On Friday 13 May LSO Principal flute Gareth Davies takes to the stage at LSO St Luke's to perform some of his favourite chamber music for the instrument alongside recital partner Michael McHale, in a concert in partnership with BBC Radio 3. We spoke to Gareth about his instrument and what to expect from the concert.
When did you first start playing the flute, and what made you choose that instrument?
I started when I was around 10 years old. I wanted to play the trumpet but saw James Galway on Blue Peter. I liked the sound and he said it was easy to play… so that was it. Years later I told him this story and he replied 'Ah yes it is, but I didn't say it was easy to play well … '.
How do the pieces in this concert show the different capabilities of the flute?
I used to sing in a choir when I was a kid and, with a Welsh father, singing was always part of my life. The flute for me is very much like the human voice and, as I've not been blessed with a Bryn Terfel tone, playing the flute is the next best thing. Two of the pieces are song based. The wonderful songs by William Grant Still which for me evokes a strong sense of place and the piece which Electra wrote for me, Glen Sannox River Song, which does the same. It uses singing techniques from the area she is from and I actually get to sing and stamp my feet in it as well!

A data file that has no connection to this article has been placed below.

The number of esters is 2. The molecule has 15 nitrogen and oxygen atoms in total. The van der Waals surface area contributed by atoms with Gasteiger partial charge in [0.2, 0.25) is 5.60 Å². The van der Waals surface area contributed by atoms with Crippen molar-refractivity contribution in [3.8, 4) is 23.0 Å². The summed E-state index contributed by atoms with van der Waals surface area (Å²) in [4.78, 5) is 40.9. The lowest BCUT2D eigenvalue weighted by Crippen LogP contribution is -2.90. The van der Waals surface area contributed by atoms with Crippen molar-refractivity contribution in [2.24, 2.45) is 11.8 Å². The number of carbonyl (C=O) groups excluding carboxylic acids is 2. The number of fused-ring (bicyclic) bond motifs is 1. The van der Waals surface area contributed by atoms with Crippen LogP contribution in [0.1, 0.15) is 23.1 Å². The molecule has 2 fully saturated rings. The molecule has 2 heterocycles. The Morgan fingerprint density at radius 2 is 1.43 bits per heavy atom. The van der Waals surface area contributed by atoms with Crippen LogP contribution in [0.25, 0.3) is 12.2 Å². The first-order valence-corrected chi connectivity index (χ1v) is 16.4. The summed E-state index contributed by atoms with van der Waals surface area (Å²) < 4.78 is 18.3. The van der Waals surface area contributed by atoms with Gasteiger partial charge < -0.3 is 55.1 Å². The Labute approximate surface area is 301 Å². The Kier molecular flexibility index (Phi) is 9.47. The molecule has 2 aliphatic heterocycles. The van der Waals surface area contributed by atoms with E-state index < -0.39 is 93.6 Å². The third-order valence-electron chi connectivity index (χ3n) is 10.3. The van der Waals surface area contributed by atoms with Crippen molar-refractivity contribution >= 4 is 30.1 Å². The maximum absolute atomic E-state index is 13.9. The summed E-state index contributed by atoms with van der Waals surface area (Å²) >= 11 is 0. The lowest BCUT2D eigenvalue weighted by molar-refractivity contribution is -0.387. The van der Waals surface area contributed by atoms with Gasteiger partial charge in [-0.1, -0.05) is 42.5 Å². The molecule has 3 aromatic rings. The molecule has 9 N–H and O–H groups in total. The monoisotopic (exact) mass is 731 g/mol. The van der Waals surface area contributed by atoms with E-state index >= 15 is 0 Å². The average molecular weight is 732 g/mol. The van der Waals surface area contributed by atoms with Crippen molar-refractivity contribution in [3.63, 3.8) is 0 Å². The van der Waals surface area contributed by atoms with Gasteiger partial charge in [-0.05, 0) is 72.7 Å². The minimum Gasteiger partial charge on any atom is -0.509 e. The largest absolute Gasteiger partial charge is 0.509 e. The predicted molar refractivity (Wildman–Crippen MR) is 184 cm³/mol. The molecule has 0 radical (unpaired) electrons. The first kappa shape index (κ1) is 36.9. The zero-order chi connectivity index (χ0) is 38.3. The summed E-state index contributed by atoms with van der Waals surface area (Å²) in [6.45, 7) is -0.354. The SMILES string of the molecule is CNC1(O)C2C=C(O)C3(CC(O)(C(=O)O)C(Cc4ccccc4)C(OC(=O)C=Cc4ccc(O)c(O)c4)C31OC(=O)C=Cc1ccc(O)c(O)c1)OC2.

The contrast between the pieces by Walthew and Debussy are unbelievable given that they were written within a few years of each other. I love Walthew's Idyll because it is what it is, a great tune very much of its time. Debussy's Syrinx on the other hand is seemingly ahead of its time and still sounds modern today.
The flute has a vast amount of contemporary and Baroque repertoire but not much from the Romantic era. Reinecke's Undine Sonata is a wonderful piece that plays to the strengths of the flute and also tells a story. It's a great duo for flute and piano and the last movement in particular takes a great amount of power and air to play. It's a great piece to really get your teeth into!
What is special about chamber music concerts to you, as opposed to eg an orchestral concert in a big thousand-seat venue?
I love playing in the orchestra but there is something very intimate about playing in smaller venues with just one other player. LSO St Luke’s is a very familiar place for me, I remember doing sound tests there 15 years ago, and the LSO rehearses and records here all the time. For me, it's a home game.
In three words, how would you describe your instrument?
Dark, warm and expensive.
ARTIST SPOTLIGHT: GARETH DAVIES & MICHAEL MCHALE
Friday 13 May 1pm
Richard H Walthew Idyll
Electra Perivolaris Glen Sannox River Song
William Grant Still arr Alexa Still Three Songs for Flute and Piano
Carl Reinecke Undine Sonata
Gareth Davies flute
Michael McHale piano
Tickets: £15 (£13 concessions, £5 under-18s)
Find out what's coming up next in the Artist Spotlight series here
Recorded for future broadcast on BBC Radio 3
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